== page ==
JOURNAL ARTICLE

The N-terminal Pro-BNP investigation of dyspnea in the emergency department (PRIDE) study

James L Januzzi, Carlos A Camargo, Saif Anwaruddin, Aaron L Baggish, Annabel A Chen, Daniel G Krauser, Roderick Tung, Renee Cameron, J Tobias Nagurney, Claudia U Chae, Donald M Lloyd-Jones, David F Brown, Stacy Foran-Melanson, Patrick M Sluss, Elizabeth Lee-Lewandrowski, Kent B Lewandrowski
American Journal of Cardiology 2005 April 15, 95 (8): 948-54
15820160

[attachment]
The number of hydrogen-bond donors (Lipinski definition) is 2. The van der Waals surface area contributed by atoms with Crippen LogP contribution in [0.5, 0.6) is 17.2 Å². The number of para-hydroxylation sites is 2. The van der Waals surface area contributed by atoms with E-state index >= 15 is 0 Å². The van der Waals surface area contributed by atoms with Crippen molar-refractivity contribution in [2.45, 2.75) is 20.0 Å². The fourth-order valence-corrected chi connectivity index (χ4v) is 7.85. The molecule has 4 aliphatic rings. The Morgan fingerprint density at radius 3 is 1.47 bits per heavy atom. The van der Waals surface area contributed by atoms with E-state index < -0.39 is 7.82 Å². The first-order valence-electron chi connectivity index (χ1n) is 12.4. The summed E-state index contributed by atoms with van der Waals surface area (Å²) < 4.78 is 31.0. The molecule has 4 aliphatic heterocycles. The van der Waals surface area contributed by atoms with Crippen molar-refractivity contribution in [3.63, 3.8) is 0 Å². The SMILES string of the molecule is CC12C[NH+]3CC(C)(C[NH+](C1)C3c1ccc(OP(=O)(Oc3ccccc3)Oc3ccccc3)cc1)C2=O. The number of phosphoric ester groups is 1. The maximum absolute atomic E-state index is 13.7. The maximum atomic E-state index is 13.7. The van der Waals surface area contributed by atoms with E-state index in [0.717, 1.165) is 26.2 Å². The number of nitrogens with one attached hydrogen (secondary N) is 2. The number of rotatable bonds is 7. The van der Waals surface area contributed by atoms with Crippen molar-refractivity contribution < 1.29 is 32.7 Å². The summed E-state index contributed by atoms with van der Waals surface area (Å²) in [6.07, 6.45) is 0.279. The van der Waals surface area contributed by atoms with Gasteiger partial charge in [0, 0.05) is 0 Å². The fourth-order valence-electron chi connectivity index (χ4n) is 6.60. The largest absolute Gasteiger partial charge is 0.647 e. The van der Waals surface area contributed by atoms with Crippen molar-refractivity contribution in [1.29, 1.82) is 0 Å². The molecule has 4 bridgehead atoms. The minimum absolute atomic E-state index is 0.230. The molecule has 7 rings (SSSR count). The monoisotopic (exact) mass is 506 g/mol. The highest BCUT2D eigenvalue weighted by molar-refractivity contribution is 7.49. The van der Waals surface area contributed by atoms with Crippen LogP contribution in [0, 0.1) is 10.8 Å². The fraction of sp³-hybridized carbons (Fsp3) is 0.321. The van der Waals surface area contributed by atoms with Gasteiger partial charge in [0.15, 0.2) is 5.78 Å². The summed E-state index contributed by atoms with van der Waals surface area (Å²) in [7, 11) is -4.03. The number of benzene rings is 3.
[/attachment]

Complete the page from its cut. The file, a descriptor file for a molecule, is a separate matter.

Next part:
The utility of aminoterminal pro-brain natriuretic peptide (NT-proBNP) testing in the emergency department to rule out acute congestive heart failure (CHF) and the optimal cutpoints for this use are not established. We conducted a prospective study of 600 patients who presented in the emergency department with dyspnea. The clinical diagnosis of acute CHF was determined by study physicians who were blinded to NT-proBNP results. The primary end point was a comparison of NT-proBNP results with the clinical assessment of the managing physician for identifying acute CHF. The median NT-proBNP level among 209 patients (35%) who had acute CHF was 4,054 versus 131 pg/ml among 390 patients (65%) who did not (p <0.001). NT-proBNP at cutpoints of >450 pg/ml for patients <50 years of age and >900 pg/ml for patients >or=50 years of age were highly sensitive and specific for the diagnosis of acute CHF (p <0.001). An NT-proBNP level <300 pg/ml was optimal for ruling out acute CHF, with a negative predictive value of 99%. Increased NT-proBNP was the strongest independent predictor of a final diagnosis of acute CHF (odds ratio 44, 95% confidence interval 21.0 to 91.0, p <0.0001). NT-proBNP testing alone was superior to clinical judgment alone for diagnosing acute CHF (p = 0.006); NT-proBNP plus clinical judgment was superior to NT-proBNP or clinical judgment alone. NT-proBNP measurement is a valuable addition to standard clinical assessment for the identification and exclusion of acute CHF in the emergency department setting.

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